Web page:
American Consequences - September 2021

a measure devised by the United Nations’ International Telecommunication Union that assesses the legal, technical, organizational and other cybersecurity dimensions of 193 countries, the U.S. is the gold standard of cybersecurity. It’s ranked first, followed by the United Kingdom, Saudi Arabia, and Estonia (which has come under frequent cyberattack from Russia). Pulling up the rear are Eretria and North Korea. If cyberattacks were the action of just a few bad actors, then there might be a big come-together- and-sing-kumbaya global deal to prevent and fight cyberattacks. That might sound reassuring. But don’t be reassured... The U.S. might be, by some measures, more prepared for cyberattacks than other countries... but as the seemingly endless series of cyber hack shows, that doesn’t mean you should use “password” as your password. In fact, just the opposite, as an opinion piece in The Hill explained... If a full on “turn the lights off” cyberwar were to happen today, we [the U.S.] would lose. Think about that. We would lose a cyberwar. With a few clicks of the mouse, and in just a few seconds, hackers in Beijing or Moscow could turn off our electricity, millions would lose heat, groceries would spoil, banking machines would not work, and people could not get gasoline.

of risks – in terms of neither likelihood nor impact, the two parameters the WEF uses – in 2019... or 2018... or 2017... or 2016 (it made it as No. 2 for impact in 2015). So the risk-aware folk failed at even getting a sniff of what’s been the biggest economic, political, social, and everything-else risk in generations. Instead, the No. 1 biggest risk in terms of likelihood over the past five years: Extreme weather. The biggest risk by impact in the 2021 report is – the horse has long since left the stable and is running down the road to find that cute mare – infectious diseases. What this means is that the fact that cyberattacks didn’t crack the top of the chart for 2021 is hardly reassuring. And the big one is coming, as Kevin Mandia, the CEO of cybersecurity company FireEye, told news service Axios in February... Apps won’t work. Appliances may not work. People don’t even know all the things they depend on. All of a sudden, the supply chain starts getting disrupted because computers don’t work... Of course, Mandia is talking his book (the head of a cybersecurity company is about as likely to tell people not to worry about cybersecurity as Hershey’s is to remind people that sugar and candy is actually bad for you). But his warnings aren’t wrong... UNCLE SAM CAN’T HELP Anyway, though, Americans – sheltered by powerful Uncle Sam – will be alright... right? According to the Global Cybersecurity Index,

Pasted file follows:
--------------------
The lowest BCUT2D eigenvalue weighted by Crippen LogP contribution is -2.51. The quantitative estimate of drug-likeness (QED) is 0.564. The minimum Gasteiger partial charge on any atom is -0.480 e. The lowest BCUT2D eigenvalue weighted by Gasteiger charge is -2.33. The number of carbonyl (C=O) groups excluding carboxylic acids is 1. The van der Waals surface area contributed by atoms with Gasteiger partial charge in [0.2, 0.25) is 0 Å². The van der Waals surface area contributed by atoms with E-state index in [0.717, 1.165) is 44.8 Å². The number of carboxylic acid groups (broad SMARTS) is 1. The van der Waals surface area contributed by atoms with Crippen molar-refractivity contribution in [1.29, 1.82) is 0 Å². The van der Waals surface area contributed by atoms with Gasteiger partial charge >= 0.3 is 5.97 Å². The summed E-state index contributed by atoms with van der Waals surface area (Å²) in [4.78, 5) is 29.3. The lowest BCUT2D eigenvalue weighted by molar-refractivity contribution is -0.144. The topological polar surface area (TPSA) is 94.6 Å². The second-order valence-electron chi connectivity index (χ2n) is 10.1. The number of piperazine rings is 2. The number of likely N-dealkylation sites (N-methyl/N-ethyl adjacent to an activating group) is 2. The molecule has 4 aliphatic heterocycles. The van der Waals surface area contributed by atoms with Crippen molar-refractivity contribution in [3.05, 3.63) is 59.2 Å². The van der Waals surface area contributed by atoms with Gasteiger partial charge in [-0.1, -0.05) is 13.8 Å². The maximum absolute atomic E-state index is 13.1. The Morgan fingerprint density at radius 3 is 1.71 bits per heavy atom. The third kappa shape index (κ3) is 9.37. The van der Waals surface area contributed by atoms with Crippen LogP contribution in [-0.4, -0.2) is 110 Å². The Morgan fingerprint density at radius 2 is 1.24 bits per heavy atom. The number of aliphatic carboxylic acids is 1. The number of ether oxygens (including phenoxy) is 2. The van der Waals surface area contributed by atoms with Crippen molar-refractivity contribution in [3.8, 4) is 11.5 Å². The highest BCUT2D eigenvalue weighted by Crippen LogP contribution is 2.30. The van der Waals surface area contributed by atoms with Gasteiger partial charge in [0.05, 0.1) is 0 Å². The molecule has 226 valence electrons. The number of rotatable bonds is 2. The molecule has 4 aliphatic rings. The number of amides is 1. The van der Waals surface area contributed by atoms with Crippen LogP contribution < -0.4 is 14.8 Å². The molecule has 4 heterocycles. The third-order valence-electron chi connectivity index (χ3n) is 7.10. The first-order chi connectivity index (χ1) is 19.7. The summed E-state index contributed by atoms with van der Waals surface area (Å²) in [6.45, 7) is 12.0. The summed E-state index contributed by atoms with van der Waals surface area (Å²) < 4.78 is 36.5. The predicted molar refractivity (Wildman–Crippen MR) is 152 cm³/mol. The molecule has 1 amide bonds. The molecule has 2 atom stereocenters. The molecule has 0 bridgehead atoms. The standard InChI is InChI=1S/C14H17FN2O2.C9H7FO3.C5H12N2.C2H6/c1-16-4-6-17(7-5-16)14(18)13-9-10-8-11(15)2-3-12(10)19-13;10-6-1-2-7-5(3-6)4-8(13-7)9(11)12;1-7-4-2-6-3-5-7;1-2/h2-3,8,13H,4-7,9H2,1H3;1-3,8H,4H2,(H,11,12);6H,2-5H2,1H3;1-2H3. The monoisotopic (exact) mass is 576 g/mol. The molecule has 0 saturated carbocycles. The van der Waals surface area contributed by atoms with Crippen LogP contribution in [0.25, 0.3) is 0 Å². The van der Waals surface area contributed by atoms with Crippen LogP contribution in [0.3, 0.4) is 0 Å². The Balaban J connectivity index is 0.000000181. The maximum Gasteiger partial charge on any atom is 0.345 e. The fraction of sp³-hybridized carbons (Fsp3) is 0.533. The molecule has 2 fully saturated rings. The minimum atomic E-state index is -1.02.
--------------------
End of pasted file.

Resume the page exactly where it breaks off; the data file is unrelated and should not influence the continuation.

American Consequences


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